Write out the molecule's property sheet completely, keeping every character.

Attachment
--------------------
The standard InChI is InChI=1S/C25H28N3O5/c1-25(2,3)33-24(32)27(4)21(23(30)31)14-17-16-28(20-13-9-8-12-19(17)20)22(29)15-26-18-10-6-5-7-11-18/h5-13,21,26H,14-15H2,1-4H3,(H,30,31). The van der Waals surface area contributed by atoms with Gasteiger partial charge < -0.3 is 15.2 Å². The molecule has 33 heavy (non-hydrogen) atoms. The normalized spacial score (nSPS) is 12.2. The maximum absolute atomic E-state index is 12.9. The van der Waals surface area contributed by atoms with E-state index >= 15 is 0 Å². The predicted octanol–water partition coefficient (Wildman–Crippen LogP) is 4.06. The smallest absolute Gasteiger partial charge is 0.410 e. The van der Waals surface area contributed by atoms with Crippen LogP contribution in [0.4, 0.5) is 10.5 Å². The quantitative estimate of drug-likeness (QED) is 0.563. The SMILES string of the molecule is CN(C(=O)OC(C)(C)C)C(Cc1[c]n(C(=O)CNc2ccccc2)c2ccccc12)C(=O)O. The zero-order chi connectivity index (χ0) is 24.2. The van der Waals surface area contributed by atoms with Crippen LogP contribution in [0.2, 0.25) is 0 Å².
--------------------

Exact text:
The standard InChI is InChI=1S/C25H28N3O5/c1-25(2,3)33-24(32)27(4)21(23(30)31)14-17-16-28(20-13-9-8-12-19(17)20)22(29)15-26-18-10-6-5-7-11-18/h5-13,21,26H,14-15H2,1-4H3,(H,30,31). The van der Waals surface area contributed by atoms with Gasteiger partial charge < -0.3 is 15.2 Å². The molecule has 33 heavy (non-hydrogen) atoms. The normalized spacial score (nSPS) is 12.2. The maximum absolute atomic E-state index is 12.9. The van der Waals surface area contributed by atoms with E-state index >= 15 is 0 Å². The predicted octanol–water partition coefficient (Wildman–Crippen LogP) is 4.06. The smallest absolute Gasteiger partial charge is 0.410 e. The van der Waals surface area contributed by atoms with Crippen LogP contribution in [0.4, 0.5) is 10.5 Å². The quantitative estimate of drug-likeness (QED) is 0.563. The SMILES string of the molecule is CN(C(=O)OC(C)(C)C)C(Cc1[c]n(C(=O)CNc2ccccc2)c2ccccc12)C(=O)O. The zero-order chi connectivity index (χ0) is 24.2. The van der Waals surface area contributed by atoms with Crippen LogP contribution in [0.2, 0.25) is 0 Å².